“Today, the percentages are taken to refer to quality,” Curtis adds, “but do so only loosely, since it is widely recognized that not all the fruit from every village is homogenous in nature. There was a period after the European Union broke up the price fixing where growers demanded a bonus”—called a prime—“but the prime is now usually done in the form of ancillary services, such as vineyard consulting. Needless to say, the market for fruit is very competitive.”
The CIVC is constantly reviewing the status of Champagne’s vineyards, but it seldom changes the échelle des crus. “The échelle has been tweaked several times since it was first created,” says Curtis, “notably in 1985, when several villages were promoted to grand cru, although it is not revised on a regular schedule. The biggest change is the proposed revision of the system, which is the basis of a zonage program that reviewed minutely the potential of each vineyard site.”
CHANGES IN STYLE
Unlike the minefields of Burgundy, the five major regions of Champagne—the Montagne de Reims, the Vallée de la Marne, the Côte des Blancs, the Côte de Sézanne, and the Aube—have been celebrated for their consistent quality over the years. Winemaking styles may be changing, however, and what the future holds after the INAO revisions is difficult to predict. For one, Virginia Philip, MS, sommelier at The Breakers in Palm Beach, Fla., believes that market demands may already be dictating changes at the grandes marques (the major Champagne labels): “Stylistically, I would argue that the wines are being released earlier and the vintage Champagnes too consistently. In the past, we would see vintage Champagne released three to five times per decade. Now it seems as if all the big houses are releasing every year.”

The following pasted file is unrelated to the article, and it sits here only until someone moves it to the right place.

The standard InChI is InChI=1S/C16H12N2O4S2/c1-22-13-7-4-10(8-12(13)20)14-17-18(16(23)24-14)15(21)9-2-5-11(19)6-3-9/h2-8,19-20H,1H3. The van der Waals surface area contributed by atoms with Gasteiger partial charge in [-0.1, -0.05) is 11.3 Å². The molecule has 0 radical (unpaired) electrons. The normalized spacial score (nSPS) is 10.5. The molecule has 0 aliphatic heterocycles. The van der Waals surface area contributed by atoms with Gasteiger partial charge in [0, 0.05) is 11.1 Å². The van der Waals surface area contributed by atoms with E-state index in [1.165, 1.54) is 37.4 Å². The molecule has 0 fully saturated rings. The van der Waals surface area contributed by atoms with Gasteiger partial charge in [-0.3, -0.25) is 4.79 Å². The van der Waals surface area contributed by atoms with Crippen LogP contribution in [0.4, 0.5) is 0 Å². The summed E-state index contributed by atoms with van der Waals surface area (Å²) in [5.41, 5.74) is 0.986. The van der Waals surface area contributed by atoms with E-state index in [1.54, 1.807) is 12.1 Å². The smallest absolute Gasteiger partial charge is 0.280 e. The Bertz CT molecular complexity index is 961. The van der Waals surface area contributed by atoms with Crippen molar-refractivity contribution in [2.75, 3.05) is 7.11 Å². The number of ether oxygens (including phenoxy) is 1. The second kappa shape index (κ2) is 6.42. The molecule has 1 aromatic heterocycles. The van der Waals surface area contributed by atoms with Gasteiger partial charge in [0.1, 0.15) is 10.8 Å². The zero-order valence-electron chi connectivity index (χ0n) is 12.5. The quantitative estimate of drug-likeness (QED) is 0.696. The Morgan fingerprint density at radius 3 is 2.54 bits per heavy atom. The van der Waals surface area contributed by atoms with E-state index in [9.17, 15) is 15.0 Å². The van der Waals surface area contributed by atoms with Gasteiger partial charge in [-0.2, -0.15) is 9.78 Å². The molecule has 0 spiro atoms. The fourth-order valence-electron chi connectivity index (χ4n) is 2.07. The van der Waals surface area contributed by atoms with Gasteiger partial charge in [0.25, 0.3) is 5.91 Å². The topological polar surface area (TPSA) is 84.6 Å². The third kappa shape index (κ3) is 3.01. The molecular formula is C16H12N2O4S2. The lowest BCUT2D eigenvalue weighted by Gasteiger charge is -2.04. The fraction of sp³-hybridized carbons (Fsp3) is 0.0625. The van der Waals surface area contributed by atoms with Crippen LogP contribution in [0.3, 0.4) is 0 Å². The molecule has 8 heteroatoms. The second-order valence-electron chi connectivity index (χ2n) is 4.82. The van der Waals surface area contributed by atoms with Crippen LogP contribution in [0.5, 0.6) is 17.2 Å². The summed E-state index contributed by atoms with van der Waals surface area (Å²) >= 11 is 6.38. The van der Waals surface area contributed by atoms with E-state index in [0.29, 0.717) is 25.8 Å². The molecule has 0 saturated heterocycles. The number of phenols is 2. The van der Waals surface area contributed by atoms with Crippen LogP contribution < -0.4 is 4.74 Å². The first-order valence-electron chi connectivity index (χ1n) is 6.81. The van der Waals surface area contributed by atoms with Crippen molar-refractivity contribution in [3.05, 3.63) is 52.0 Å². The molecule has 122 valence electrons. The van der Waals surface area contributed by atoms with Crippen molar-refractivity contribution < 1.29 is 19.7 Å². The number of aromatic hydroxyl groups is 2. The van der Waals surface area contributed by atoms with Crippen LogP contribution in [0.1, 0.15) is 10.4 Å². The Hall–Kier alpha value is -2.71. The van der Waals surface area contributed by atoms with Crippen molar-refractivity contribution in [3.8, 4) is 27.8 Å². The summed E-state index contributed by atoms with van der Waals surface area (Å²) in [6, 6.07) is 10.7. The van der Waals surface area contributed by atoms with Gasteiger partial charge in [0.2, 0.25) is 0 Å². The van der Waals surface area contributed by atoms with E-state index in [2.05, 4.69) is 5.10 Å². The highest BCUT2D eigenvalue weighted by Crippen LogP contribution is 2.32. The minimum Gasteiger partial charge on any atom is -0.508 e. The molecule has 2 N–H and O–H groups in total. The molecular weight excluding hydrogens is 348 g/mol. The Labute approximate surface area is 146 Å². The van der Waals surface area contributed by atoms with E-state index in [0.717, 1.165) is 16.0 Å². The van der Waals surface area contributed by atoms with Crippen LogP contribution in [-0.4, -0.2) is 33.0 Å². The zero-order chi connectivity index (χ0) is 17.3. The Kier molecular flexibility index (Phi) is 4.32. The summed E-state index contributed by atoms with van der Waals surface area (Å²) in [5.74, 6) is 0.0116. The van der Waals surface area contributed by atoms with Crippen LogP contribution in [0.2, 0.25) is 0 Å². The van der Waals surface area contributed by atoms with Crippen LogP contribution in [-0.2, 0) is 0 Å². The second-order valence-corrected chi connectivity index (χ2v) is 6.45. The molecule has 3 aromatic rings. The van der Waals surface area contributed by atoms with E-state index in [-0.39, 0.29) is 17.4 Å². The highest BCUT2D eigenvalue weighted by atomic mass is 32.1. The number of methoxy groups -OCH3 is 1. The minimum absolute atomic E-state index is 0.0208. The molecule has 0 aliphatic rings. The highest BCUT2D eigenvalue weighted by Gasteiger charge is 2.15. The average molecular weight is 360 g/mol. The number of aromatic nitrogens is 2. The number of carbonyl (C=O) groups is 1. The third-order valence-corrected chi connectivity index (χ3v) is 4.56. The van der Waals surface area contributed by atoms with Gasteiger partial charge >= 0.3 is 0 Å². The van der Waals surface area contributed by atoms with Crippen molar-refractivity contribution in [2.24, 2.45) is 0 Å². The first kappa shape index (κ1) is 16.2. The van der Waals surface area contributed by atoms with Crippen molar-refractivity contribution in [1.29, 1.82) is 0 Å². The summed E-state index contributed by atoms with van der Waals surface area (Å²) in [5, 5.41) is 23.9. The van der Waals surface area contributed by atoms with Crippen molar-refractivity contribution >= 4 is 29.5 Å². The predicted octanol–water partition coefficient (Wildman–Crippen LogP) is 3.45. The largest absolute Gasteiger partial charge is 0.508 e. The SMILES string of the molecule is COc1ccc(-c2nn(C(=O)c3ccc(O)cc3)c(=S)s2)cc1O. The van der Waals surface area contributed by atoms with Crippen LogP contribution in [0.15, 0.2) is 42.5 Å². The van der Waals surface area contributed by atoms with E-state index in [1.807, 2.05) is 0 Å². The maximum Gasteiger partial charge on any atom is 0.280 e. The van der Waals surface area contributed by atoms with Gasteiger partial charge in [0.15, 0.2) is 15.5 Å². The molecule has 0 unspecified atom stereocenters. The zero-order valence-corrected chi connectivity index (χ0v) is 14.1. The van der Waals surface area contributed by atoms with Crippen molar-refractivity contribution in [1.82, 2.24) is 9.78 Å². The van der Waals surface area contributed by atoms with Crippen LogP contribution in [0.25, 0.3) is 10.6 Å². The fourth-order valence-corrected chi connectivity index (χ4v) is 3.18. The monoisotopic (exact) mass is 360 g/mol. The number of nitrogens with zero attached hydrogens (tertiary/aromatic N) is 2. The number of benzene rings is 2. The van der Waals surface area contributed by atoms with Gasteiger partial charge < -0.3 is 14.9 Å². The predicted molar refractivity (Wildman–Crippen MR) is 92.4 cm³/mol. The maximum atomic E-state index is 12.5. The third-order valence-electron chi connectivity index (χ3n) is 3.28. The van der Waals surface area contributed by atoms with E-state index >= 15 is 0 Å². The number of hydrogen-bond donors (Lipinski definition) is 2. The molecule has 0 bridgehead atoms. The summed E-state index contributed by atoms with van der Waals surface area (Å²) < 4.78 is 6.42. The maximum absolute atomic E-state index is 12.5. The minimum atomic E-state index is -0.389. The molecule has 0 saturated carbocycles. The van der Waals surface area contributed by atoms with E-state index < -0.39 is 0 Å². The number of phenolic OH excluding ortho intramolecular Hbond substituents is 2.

A more positive sign is the emergence of outstanding small récoltant-manipulant producers, who make Champagnes from their own grapes (as opposed to a négociant-manipulant or coopérative-manipulant). “We welcome the opportunity to showcase these wines on our lists at The Breakers,” says Philip. “There is an artisanal craftmanship in these wines that is ultimately reflected on the palate.”
But at today’s exchange rates, “buying Champagne of any kind, at any level, has become much more challenging and frustrating,” Philip notes. “I am looking for a well-made wine that I can offer at a fair price in the brut, brut rosé, and tête de cuvée categories. Our sommelier team tastes for quality and harmony in the wine; if it is not there, we do not consider it for our by-the-glass programs.”
Wine buyers may want to consider the accompanying table, which includes some of my favorite major producers, along with tasting notes on their best recent releases.
Whether artisanal or multinational, Champagne producers are likely to continue supplying the world with wines of flawless quality. Each bottle of their subtle, refined wine is a pure reflection of pristine, chalky terroir, as well as the tireless work of the growers, the mastery of the blenders, and the efforts of the most brilliant marketers on the planet.